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METHYL IODIDE

OSHA comments from the January 19, 1989 Final Rule on Air Contaminants Project extracted from 54FR2332 et. seq. This rule was remanded by the U.S. Circuit Court of Appeals and the limits are not currently in force.

CAS: 74-88-4; Chemical Formula: CH3I

OSHA formerly had a limit of 5 ppm TWA, with a skin notation, for methyl iodide. The ACGIH has a TLV-TWA limit of 2 ppm, with a skin notation, for methyl iodide, and classifies it as a suspected human carcinogen (A2). NIOSH recommends reducing exposure to the lowest feasible limit, and also considers this chemical a carcinogen. The proposed PEL was an 8-hour TWA PEL of 2 ppm, with a skin notation; the final rule establishes these limits. Methyl iodide is a colorless, sweet-smelling liquid that turns yellow, red, or brown when exposed to light and moisture.

Methyl iodide has been reported to have an LD(50) in rats of 150 to 200 mg/kg; liver damage was evident after these lethal exposures (Kutob and Plaa 1962/Ex. 1-61). Fifteen-minute exposures to 3800 ppm were fatal in rats (Chambers et al. 1950, as cited in ACGIH 1986/Ex. 1-3, p. 399), and Bachem (1927/Ex. 1-1013) has reported that methyl iodide is six times as toxic in mice as methyl bromide. Inhalation studies have shown eye irritation and depressed body weight in rats as a result of 14-week exposures to 30 and 60 ppm (Blank, Nair, Roloff, and Ribelin 1984/Ex. 1-619). The same authors observed fatalities in rats within four weeks of exposure to 143 ppm; 10 ppm was reported to be a no-effect level.

In industry, fatalities have occurred from methyl iodide poisoning in chemical workers (Garland and Camps 1945/Ex. 1-1190; Appel, Galen, O'Brien, and Schoenfeldt 1975/Ex. 1-1076). However, the exposure levels associated with these fatal overexposures are not known (ACGIH 1986/Ex. 1-3, p. 399).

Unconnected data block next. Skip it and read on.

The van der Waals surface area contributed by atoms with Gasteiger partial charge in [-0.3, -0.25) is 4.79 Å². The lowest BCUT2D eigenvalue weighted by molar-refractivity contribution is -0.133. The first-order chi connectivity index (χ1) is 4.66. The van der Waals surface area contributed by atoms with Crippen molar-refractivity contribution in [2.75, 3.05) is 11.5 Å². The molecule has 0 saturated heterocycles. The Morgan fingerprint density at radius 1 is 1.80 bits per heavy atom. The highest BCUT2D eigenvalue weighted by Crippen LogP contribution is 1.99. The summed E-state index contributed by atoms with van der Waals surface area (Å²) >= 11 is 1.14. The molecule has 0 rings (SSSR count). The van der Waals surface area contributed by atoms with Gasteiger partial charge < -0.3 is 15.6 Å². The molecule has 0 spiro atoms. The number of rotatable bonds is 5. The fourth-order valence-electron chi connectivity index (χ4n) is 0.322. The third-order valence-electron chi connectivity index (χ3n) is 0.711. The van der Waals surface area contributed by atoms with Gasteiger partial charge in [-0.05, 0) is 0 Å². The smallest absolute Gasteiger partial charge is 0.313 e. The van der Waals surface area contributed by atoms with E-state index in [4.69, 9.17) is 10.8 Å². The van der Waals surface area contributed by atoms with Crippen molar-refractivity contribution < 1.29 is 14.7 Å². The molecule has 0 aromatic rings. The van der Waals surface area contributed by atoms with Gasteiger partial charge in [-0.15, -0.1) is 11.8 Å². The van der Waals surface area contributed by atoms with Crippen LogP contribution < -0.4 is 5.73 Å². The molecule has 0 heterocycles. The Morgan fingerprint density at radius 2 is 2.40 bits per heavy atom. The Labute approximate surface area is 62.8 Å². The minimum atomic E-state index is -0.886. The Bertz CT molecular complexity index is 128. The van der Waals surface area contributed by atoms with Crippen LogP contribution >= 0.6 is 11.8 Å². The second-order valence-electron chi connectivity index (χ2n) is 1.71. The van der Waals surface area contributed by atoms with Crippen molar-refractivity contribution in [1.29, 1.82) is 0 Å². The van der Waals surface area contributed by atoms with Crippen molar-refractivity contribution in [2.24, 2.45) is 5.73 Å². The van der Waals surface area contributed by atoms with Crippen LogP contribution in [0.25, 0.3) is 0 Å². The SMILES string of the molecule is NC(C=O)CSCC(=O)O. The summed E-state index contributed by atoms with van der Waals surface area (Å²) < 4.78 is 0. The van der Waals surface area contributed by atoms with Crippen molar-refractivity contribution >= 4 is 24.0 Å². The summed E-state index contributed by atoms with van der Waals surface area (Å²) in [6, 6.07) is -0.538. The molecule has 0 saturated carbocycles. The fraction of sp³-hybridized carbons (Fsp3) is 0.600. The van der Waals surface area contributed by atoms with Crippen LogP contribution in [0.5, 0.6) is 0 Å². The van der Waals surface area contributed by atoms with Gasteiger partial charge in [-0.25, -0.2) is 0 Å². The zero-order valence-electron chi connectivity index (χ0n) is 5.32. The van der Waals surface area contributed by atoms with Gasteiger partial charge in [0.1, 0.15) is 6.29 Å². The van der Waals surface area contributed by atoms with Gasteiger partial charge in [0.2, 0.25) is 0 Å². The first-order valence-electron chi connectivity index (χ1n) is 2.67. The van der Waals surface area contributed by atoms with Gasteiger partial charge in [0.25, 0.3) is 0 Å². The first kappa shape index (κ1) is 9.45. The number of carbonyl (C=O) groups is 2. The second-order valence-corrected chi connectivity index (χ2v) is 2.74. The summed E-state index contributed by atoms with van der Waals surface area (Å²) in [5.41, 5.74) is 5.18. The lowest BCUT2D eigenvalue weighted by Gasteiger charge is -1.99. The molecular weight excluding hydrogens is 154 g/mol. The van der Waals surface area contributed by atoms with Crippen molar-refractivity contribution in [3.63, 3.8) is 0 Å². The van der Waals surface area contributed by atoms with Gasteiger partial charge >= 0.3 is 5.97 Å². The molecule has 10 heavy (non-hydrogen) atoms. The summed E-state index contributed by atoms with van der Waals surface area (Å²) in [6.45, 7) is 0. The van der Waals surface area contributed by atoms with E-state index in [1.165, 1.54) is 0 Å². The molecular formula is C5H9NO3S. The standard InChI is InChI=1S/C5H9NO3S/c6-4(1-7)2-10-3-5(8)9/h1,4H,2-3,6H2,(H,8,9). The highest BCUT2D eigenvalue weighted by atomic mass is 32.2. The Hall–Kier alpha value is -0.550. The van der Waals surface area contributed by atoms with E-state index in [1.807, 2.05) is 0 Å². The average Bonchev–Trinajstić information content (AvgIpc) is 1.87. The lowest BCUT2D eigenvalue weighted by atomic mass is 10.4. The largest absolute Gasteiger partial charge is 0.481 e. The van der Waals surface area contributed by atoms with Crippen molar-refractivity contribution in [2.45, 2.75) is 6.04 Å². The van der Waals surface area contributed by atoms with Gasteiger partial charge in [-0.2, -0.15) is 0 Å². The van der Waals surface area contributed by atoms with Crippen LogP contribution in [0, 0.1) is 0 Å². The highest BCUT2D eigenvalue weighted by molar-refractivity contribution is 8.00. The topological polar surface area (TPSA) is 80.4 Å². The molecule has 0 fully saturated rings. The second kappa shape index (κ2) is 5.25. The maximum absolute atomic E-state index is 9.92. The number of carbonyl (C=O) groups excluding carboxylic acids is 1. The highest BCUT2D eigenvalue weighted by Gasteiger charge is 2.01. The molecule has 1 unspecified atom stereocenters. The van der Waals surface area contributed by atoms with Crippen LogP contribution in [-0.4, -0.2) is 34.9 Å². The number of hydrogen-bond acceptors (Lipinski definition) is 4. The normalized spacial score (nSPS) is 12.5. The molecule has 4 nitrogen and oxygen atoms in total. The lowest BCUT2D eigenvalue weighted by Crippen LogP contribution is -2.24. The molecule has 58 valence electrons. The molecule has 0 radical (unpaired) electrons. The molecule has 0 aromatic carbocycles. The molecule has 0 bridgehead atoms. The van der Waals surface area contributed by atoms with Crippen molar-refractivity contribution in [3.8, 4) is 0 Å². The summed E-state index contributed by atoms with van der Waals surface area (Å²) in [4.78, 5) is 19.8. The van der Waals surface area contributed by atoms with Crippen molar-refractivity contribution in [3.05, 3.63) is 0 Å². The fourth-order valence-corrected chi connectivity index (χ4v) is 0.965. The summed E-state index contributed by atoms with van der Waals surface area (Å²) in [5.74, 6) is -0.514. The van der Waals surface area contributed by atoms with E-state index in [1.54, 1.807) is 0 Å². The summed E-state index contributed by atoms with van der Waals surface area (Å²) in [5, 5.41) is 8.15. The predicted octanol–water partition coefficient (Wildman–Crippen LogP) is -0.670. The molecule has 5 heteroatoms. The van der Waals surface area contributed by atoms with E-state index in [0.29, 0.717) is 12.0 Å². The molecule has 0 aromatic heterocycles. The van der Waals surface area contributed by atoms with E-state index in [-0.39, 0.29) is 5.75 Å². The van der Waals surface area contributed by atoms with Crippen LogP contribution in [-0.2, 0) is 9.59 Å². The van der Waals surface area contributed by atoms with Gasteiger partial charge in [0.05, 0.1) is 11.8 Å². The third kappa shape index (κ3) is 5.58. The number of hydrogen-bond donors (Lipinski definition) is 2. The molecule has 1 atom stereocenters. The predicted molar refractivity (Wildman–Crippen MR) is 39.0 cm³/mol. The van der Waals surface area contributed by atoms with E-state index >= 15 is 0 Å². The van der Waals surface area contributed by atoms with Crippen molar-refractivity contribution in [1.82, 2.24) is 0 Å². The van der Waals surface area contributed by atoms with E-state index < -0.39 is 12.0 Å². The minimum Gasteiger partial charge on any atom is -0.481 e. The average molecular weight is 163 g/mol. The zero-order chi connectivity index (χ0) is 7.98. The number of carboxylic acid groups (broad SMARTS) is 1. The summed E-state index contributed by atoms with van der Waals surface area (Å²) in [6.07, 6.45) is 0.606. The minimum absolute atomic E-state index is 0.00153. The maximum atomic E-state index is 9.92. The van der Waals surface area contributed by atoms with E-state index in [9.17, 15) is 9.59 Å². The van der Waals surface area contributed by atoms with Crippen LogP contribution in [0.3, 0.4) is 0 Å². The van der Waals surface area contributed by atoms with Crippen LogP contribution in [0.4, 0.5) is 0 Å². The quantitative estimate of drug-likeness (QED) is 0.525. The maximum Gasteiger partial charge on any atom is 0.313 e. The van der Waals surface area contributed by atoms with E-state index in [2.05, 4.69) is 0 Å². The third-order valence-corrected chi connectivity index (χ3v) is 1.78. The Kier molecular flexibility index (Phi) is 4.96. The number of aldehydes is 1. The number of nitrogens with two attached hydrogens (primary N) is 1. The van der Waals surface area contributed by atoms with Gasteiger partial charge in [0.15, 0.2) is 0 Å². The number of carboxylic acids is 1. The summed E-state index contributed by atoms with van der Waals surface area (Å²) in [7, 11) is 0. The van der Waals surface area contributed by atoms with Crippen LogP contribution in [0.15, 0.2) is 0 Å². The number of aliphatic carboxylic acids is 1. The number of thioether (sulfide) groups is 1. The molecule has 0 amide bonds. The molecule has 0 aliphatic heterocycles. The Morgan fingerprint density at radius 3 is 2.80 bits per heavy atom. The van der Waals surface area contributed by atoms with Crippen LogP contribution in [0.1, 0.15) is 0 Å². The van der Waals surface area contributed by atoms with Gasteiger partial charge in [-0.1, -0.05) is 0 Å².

In tests of carcinogenicity, methyl iodide produced local sarcomas in rats injected subcutaneously and lung tumors in mice given intraperitoneal injections (Druckrey, Kruse, Preussman et al. 1970/Ex. 1-246; Poirier, Stoner, and Shimkin 1975/Ex. 1-686). These carcinogenic effects occurred at a dosage approximately equivalent to a daily 8-hour exposure to 20 or 25 ppm for an adult human (ACGIH 1986/Ex. 1-3, p. 399). OSHA received comments on methyl iodide's health effects from the American Industrial Hygiene Association (AIHA) (Ex. 8-16; Tr. 3-309) and from NIOSH (Ex. 8-47, Table N6A). The AIHA stated that "[a] number of potentially carcinogenic substances for which PEL revisions are proposed appear to have been misclassified concerning their toxic effect" (Ex. 8-16, p. 6). The AIHA includes methyl iodide in this group of substances. As discussed in the introduction to Section VI.C, OSHA did not intend the proposal's classifications to have regulatory implications; rather, both this classification and that of the final rule are intended only to reflect the health endpoint used by the ACGIH or NIOSH as the basis for selecting a particular PEL for a given substance, and to facilitate generic rulemaking. NIOSH (Ex. 8-47, Table N6A) agreed that the methyl iodide limit established by OSHA is appropriate, but pointed out that this substance could be classified as an occupational carcinogen.

In the final rule, OSHA establishes an 8-hour TWA limit of 2 ppm, with a skin notation, for methyl iodide. The Agency concludes that these limits will protect workers from the significant risk of irritation and liver and kidney damage, which are material impairments of health that are associated with exposure to methyl iodide in the workplace. The skin notation is needed to prevent dermal absorption of toxic amounts of methyl iodide.

 

 
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